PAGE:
Search Results for: cabbage roses

Romantic anemones and roses


I luuurrrrve this bouquet by Joy Proctor. It’s so very pretty with the burgundy anemones and deep red cabbage roses. It’s tied together with black berries, sweet peas and lovely mid-green foliage. Gorgeous!

See more of this moody design that was created for a film photography workshop over at Style Me Pretty.

Spring arrangements


Need inspiration for home-picked flowers? Check out these gorgeous spring creations. This lovely arrangement by Meades Florist (above) includes tulips, roses, chamomile and clematis. It’s a simple bouquet that works with any flower – whatever is popping up in the garden now.

This is a late spring arrangement (above) with foxgloves, campanula, dahlias, snapdragons and yarrow. All these blooms are long lasting in the garden, and the vase – it would make an excellent summer display too. You can see this arrangement over at Casa di Stile.

Who doesn’t love ranunculus and cabbage roses with their soft, billowing petals and sheer elegance? Ranunculus come in all colours, so if orange is not your thing, there are a multitude of other hues that will fit the bill. This arrangement features over at 100 Layer Cake, the flowers by Brown Paper Design and photography by Annie McElwain.

I LOVE this arrangement by Charlotte of Tradgardsflow with tulips, cowslips, geranium and lily of the valley. So very simple yet so elegant.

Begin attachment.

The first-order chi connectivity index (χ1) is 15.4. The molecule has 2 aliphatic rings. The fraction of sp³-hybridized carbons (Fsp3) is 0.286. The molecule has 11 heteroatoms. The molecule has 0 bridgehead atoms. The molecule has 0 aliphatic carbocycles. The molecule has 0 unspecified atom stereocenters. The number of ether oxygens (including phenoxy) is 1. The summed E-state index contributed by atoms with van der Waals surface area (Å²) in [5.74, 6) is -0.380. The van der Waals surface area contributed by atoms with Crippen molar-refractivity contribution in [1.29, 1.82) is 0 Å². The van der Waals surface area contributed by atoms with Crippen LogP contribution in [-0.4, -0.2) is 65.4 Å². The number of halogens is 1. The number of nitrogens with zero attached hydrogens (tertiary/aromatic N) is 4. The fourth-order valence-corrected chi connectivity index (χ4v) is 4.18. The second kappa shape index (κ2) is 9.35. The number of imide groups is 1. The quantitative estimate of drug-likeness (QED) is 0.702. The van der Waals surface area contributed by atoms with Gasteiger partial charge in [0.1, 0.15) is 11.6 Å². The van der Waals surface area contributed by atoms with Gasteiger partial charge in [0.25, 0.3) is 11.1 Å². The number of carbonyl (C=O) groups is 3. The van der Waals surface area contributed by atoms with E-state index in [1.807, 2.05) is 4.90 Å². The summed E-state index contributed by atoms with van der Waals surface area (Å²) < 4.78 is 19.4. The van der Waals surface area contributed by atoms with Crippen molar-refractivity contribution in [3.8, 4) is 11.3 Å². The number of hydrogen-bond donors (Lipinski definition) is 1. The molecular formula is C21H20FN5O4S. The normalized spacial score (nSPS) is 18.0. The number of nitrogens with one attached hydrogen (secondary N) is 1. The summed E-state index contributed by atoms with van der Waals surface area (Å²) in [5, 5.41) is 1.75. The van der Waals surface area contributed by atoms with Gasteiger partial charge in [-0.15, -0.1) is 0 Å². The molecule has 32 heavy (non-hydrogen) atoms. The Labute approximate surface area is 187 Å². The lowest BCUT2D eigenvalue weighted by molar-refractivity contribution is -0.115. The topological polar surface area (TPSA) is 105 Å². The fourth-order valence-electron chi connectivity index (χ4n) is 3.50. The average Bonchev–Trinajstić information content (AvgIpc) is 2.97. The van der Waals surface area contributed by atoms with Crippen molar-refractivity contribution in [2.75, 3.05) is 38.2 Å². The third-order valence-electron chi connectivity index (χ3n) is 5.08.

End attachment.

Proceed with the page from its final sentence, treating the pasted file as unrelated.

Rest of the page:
Substitute for peonies

Roses and peonies
A reader (Amy Wenden) recently asked me what flower might be a good substitute for peonies. Her sister is getting married in March next year and has had her heart set on these sumptuous blooms. But given that peonies flower in spring, it’s unlikely she’ll find any around at that time. So the plea was for a flower that looked similar and one that would be ripe for the picking in March.

Well, I reckon roses are their best bet. But it’s the double flowered roses they need to look out for, and one that has what’s referred to as a ‘deep cut’ shape (basically, lots and lots and lots of petals). Many of the David Austin roses have this shape, as do the centifolia roses (which are nicknamed cabbage roses). But my pick would be Rosa ‘Pierre de Ronsard’ (sometimes called the Eden rose), a climbing rose that has huge, cup-shaped flowers. It’s exquisite, and it repeat flowers, so with a bit of luck it will bloom on cue. It’s available from Tasman Bay Roses, although realistically, a first-year rose bush is unlikely to provide enough blooms for a full bouquet.

There are many other cabbage roses available, but first, compare the photos above. The top photo (from Vintage Rose Collection) features the dreamy ‘Pierre de Ronsard’ rose (top) and the peony ‘Sara Bernhart’. See how similar they look?
The middle photo showcases yellow cabbage roses (found here), and the bottom one (from Martha Stewart) features pink cabbage roses. All pretty similar in form to the peony don’t you think?